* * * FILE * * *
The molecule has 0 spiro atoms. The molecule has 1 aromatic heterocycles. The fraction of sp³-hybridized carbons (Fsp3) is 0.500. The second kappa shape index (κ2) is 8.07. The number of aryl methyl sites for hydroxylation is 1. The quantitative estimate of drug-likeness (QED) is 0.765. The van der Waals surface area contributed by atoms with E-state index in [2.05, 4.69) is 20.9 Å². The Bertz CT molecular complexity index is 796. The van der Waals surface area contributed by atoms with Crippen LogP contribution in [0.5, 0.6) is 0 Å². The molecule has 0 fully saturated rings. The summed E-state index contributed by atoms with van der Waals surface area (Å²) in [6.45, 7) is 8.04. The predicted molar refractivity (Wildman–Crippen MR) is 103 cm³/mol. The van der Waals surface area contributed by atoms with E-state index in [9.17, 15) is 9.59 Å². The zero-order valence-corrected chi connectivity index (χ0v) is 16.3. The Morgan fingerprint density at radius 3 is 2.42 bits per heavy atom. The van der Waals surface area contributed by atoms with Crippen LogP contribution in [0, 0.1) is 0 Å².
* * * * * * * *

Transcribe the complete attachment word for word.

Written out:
The molecule has 0 spiro atoms. The molecule has 1 aromatic heterocycles. The fraction of sp³-hybridized carbons (Fsp3) is 0.500. The second kappa shape index (κ2) is 8.07. The number of aryl methyl sites for hydroxylation is 1. The quantitative estimate of drug-likeness (QED) is 0.765. The van der Waals surface area contributed by atoms with E-state index in [2.05, 4.69) is 20.9 Å². The Bertz CT molecular complexity index is 796. The van der Waals surface area contributed by atoms with Crippen LogP contribution in [0.5, 0.6) is 0 Å². The molecule has 0 fully saturated rings. The summed E-state index contributed by atoms with van der Waals surface area (Å²) in [6.45, 7) is 8.04. The predicted molar refractivity (Wildman–Crippen MR) is 103 cm³/mol. The van der Waals surface area contributed by atoms with E-state index in [9.17, 15) is 9.59 Å². The zero-order valence-corrected chi connectivity index (χ0v) is 16.3. The Morgan fingerprint density at radius 3 is 2.42 bits per heavy atom. The van der Waals surface area contributed by atoms with Crippen LogP contribution in [0, 0.1) is 0 Å².